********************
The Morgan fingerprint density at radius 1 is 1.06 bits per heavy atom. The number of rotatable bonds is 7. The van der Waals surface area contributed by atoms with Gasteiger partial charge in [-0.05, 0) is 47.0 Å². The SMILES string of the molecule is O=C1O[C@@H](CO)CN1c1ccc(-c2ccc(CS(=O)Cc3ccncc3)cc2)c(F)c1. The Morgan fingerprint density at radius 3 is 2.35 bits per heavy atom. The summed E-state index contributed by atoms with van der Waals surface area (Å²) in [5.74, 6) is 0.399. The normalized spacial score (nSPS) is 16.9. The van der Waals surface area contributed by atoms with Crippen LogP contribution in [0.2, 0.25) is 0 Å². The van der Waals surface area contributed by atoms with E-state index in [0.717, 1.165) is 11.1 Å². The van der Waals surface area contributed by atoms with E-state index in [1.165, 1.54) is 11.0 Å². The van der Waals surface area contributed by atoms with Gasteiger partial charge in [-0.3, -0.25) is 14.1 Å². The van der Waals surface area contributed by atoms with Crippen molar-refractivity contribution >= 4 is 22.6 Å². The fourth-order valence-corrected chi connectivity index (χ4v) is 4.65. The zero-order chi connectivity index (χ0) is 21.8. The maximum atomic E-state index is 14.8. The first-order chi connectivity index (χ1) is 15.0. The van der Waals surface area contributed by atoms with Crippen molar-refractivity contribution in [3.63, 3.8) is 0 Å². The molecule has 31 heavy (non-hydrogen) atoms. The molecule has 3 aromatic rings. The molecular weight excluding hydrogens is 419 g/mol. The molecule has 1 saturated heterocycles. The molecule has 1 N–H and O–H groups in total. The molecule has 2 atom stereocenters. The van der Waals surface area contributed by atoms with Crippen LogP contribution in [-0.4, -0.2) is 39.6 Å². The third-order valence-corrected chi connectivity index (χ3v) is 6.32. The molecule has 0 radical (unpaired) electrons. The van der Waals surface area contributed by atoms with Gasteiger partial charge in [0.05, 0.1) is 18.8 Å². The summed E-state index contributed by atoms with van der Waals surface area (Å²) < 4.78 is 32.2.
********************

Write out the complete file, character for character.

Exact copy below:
The Morgan fingerprint density at radius 1 is 1.06 bits per heavy atom. The number of rotatable bonds is 7. The van der Waals surface area contributed by atoms with Gasteiger partial charge in [-0.05, 0) is 47.0 Å². The SMILES string of the molecule is O=C1O[C@@H](CO)CN1c1ccc(-c2ccc(CS(=O)Cc3ccncc3)cc2)c(F)c1. The Morgan fingerprint density at radius 3 is 2.35 bits per heavy atom. The summed E-state index contributed by atoms with van der Waals surface area (Å²) in [5.74, 6) is 0.399. The normalized spacial score (nSPS) is 16.9. The van der Waals surface area contributed by atoms with Crippen LogP contribution in [0.2, 0.25) is 0 Å². The van der Waals surface area contributed by atoms with E-state index in [0.717, 1.165) is 11.1 Å². The van der Waals surface area contributed by atoms with E-state index in [1.165, 1.54) is 11.0 Å². The van der Waals surface area contributed by atoms with Gasteiger partial charge in [-0.3, -0.25) is 14.1 Å². The van der Waals surface area contributed by atoms with Crippen molar-refractivity contribution >= 4 is 22.6 Å². The fourth-order valence-corrected chi connectivity index (χ4v) is 4.65. The zero-order chi connectivity index (χ0) is 21.8. The maximum atomic E-state index is 14.8. The first-order chi connectivity index (χ1) is 15.0. The van der Waals surface area contributed by atoms with Crippen molar-refractivity contribution in [3.63, 3.8) is 0 Å². The molecule has 31 heavy (non-hydrogen) atoms. The molecule has 3 aromatic rings. The molecular weight excluding hydrogens is 419 g/mol. The molecule has 1 saturated heterocycles. The molecule has 1 N–H and O–H groups in total. The molecule has 2 atom stereocenters. The van der Waals surface area contributed by atoms with Crippen LogP contribution in [-0.4, -0.2) is 39.6 Å². The third-order valence-corrected chi connectivity index (χ3v) is 6.32. The molecule has 0 radical (unpaired) electrons. The van der Waals surface area contributed by atoms with Gasteiger partial charge in [0.05, 0.1) is 18.8 Å². The summed E-state index contributed by atoms with van der Waals surface area (Å²) < 4.78 is 32.2.